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UN hosts emergency meeting on Somalia famine

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[July 25, 2011]  ROME (AP) -- The World Bank promises to provide more than $500 million to help drought victims in East Africa as a U.N. agency hosts an emergency meeting aimed at fighting famine in Somalia and nearby countries.

The money would be spent on projects in Ethiopia, Kenya, Djibouti and Somalia, including the worst-stricken areas in that country "where circumstances permit," the bank said. That was a reference to al-Shabab militants, who have limited the ability of aid groups to reach victims in hard-hit southern Somalia.

The decades-old conflict in Somalia has long complicated efforts to get aid to its people. Al-Shabab denies there is famine and is preventing some Western aid groups from helping those in need. The U.N. World Food Program has said it cannot reach 2.2 million Somalis at risk of starvation.

"Immediate relief and recovery is the first priority, and it is important to act fast to reduce human suffering," said World Bank President Robert B. Zoellick in a statement.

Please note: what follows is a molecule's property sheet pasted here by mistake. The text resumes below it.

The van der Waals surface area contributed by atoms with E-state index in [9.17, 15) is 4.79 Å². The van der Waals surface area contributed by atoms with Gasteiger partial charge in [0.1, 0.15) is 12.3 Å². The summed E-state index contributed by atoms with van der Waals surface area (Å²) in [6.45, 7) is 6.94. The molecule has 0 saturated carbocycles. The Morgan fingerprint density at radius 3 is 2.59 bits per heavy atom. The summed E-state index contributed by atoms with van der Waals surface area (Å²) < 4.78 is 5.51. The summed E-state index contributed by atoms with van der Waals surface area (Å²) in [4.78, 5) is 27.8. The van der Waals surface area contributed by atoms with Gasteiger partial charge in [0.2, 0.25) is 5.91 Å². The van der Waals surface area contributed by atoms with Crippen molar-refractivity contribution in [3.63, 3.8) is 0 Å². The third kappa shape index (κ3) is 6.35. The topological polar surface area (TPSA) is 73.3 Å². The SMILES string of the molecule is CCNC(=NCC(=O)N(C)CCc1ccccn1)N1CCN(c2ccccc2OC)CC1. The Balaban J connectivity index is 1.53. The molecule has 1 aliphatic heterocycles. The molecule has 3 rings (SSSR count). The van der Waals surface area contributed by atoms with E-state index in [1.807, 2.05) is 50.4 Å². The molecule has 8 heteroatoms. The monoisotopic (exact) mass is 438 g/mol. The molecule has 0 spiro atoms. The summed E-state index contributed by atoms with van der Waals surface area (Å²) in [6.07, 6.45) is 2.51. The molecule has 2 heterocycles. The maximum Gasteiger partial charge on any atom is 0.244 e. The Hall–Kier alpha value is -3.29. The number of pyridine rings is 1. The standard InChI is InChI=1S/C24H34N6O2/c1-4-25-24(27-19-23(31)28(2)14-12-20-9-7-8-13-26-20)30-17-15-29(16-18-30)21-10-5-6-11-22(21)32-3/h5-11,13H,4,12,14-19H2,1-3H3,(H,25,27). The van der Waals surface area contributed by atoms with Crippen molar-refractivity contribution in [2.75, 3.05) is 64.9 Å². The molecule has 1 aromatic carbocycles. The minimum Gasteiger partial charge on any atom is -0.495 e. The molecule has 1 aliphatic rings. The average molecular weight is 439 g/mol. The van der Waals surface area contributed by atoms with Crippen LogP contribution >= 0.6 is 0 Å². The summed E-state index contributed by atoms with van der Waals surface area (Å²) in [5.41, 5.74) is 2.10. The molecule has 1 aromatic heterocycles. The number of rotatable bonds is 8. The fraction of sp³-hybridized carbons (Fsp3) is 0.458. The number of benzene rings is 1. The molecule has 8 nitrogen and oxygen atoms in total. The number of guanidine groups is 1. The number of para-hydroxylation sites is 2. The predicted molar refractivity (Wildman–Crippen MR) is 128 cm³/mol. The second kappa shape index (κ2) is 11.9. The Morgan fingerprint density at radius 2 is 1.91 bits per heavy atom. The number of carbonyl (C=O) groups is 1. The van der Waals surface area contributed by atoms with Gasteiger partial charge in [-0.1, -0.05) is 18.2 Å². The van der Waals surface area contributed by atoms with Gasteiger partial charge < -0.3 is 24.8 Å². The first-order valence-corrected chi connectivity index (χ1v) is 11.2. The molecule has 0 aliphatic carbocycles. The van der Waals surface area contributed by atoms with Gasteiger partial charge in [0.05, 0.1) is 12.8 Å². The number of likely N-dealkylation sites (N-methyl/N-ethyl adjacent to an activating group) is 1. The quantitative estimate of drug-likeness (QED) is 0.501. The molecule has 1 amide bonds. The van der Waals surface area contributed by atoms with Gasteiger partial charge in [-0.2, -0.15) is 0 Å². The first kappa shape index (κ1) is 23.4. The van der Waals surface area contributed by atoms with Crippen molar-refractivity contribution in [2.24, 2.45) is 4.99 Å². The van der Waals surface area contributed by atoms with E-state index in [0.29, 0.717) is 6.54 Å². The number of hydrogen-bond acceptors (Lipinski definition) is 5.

"But we also have an eye on the long-term solutions of economic recovery and drought resilience that are key to re-establishing livelihoods and ensuring that droughts don't take such a heavy human toll in the future." He added that the world needs to invest in "climate-smart" agriculture, including drought-resistant seeds.

The one-day emergency U.N. session was being held at the Rome headquarters of the Food and Agriculture Organization after France requested the top-level meeting.

One of the delegates arriving at the meeting said they would be talking about agriculture over the long term and "building resilience" locally, but that there is still need for emergency help.

"That needs to happen, but we also need a really urgent response," Nick Martiew, of Save the Children, told AP Television News. "Children are dying right now in East Africa and they need assistance."

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WFP estimates more than 11 million people need help in drought-hit East Africa.

U.N. officials say that in some parts of Somalia more than half the population suffers acute malnutrition. Some families fleeing famine say they lived on roots of wild plants as they walked for weeks to reach U.N. camps across the border in Kenya.

[Associated Press; By FRANCES D'EMILIO]

AP reporter Jason Straziuso in Nairobi contributed to this report.

Copyright 2011 The Associated Press. All rights reserved. This material may not be published, broadcast, rewritten or redistributed.


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